No, court cases against Christians usually aren’t fair trials and Christians have difficulties getting legal defense. The charges are often related to national security issues and the cases for Christians and other “political” defendants are heard in Revolutionary Courts, which do not have a reputation for allowing fair trials.  Some lawyers are being sentenced for defending Christians and working on other Human Rights cases. The lawyer for Alireza Seyyedian, Mohammad Dadkhah, is one of them. He is currently locked up in Evin Prison and detained along with some of his clients.”

It is said that converting to Christianity is punishable by death in Iran. Is this true?

“Yes, it is in a way. While it isn’t described in the penal code, provision is made for a judge to legitimately make use of the Islamic law in which Prophet Muhammad prescribes death as the punishment for apostasy. Praise God, this has not yet been applied in recent years in Iran.”

Why are Iranian prisons so notorious?

“They are dirty, overcrowded and unsafe: cases of violence and rape have been commonly reported, perpetrated by guards or other inmates. Evin, where Farshid Fathi, Alireza Seyyedian and Maryam Zargaran are imprisoned, gets its reputation from housing political prisoners, an element of society that the Iranian regime has always considered very dangerous, and therefore the security and treatment inside Evin are reported to be particularly harsh. The recent raid by revolutionary guards in which Farshid Fathi broke his foot emphasizes this point. Ghezal Hesar, where Behnam Irani is imprisoned, is the largest prison in Iran and is seriously overcrowded. This prison is also notorious, but for executions and drug dealers rather than political prisoners. Karoon Prison in Ahwaz, where Amin Khaki is held, used to be so overcrowded that 150 prisoners had to sleep in the courtyard unless they had money to “buy” a bed. Rajai Shahr prison, where Saeed Abidini is held, is notorious for locking up violent murderers and rapists. While in prison Saeed has been robbed and beaten by his fellow inmates and prison guards.”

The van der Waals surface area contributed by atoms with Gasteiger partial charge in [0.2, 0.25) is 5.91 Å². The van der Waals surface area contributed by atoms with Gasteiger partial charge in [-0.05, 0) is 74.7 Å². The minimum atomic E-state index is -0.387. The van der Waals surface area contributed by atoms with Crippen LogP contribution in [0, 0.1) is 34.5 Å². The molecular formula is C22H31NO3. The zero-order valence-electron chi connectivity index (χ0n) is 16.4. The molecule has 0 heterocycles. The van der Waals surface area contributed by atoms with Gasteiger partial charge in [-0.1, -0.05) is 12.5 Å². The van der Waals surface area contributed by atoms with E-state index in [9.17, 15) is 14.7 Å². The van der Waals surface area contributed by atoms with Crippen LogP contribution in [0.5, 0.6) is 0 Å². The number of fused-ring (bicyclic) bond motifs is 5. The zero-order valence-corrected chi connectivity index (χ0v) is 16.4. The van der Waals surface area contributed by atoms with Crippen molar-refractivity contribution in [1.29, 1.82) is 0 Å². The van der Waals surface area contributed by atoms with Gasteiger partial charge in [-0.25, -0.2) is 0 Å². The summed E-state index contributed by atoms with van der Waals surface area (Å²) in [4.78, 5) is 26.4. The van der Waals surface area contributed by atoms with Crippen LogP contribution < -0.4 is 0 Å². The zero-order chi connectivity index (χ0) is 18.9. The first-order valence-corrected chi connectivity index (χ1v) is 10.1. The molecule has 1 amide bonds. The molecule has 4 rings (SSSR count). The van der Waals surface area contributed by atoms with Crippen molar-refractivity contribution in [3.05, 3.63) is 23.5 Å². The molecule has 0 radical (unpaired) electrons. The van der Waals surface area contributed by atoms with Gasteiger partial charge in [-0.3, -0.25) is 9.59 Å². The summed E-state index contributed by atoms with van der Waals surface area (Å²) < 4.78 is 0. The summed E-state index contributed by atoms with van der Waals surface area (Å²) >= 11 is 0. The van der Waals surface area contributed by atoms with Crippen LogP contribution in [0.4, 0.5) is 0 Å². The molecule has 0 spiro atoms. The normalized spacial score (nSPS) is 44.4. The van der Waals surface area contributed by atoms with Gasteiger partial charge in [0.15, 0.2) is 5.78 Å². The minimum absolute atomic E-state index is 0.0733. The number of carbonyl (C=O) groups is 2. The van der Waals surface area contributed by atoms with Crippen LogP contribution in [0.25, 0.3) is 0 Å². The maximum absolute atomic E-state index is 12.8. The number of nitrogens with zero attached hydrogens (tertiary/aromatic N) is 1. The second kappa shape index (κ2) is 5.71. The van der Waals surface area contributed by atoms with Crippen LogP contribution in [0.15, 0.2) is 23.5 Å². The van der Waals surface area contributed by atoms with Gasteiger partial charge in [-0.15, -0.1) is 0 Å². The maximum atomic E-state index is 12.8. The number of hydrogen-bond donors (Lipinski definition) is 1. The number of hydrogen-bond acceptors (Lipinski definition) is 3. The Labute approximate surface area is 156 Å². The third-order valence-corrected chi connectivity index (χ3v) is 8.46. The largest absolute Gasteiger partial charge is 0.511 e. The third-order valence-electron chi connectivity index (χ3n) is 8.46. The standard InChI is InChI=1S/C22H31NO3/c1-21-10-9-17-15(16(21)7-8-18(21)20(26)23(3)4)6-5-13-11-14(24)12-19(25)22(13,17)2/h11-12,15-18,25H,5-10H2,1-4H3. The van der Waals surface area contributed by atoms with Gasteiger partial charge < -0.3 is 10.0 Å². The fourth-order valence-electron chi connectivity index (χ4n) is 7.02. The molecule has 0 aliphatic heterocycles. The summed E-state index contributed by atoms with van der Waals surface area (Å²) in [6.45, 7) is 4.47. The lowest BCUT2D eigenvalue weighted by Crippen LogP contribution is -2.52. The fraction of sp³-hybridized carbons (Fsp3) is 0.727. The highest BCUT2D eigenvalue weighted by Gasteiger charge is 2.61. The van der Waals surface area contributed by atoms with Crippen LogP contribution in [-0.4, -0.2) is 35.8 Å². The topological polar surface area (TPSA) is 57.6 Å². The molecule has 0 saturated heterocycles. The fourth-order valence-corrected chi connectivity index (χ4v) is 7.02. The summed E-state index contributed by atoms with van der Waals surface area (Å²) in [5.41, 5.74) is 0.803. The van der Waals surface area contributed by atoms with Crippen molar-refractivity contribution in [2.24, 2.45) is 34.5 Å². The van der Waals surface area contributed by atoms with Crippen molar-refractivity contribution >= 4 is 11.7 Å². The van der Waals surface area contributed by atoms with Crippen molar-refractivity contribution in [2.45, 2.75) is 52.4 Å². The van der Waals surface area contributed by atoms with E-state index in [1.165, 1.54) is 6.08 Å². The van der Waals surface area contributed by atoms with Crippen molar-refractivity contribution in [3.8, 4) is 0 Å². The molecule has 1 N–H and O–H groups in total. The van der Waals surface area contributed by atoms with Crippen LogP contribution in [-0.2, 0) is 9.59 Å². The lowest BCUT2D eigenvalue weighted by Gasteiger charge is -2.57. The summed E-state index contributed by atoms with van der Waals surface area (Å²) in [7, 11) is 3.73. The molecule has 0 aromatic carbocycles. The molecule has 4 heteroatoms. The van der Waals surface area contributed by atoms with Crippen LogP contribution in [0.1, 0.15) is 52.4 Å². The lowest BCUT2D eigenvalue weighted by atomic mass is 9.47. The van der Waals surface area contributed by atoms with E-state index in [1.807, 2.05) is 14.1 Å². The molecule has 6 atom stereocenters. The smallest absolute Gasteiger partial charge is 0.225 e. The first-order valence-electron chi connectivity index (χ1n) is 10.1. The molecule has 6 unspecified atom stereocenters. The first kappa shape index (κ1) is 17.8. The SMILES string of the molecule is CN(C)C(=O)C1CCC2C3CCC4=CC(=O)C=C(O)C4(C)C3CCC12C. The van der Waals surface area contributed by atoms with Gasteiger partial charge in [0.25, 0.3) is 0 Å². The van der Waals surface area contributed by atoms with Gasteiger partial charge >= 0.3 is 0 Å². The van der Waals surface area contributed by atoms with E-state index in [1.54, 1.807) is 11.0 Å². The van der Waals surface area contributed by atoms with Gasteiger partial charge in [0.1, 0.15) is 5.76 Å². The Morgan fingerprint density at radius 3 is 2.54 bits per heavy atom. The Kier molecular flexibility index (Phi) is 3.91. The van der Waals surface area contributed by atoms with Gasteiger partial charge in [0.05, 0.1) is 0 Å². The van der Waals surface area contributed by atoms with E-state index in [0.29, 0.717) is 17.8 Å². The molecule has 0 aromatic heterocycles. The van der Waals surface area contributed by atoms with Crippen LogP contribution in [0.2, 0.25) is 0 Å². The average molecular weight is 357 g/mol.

Somalia: Crisis Deepening as Attacks Increase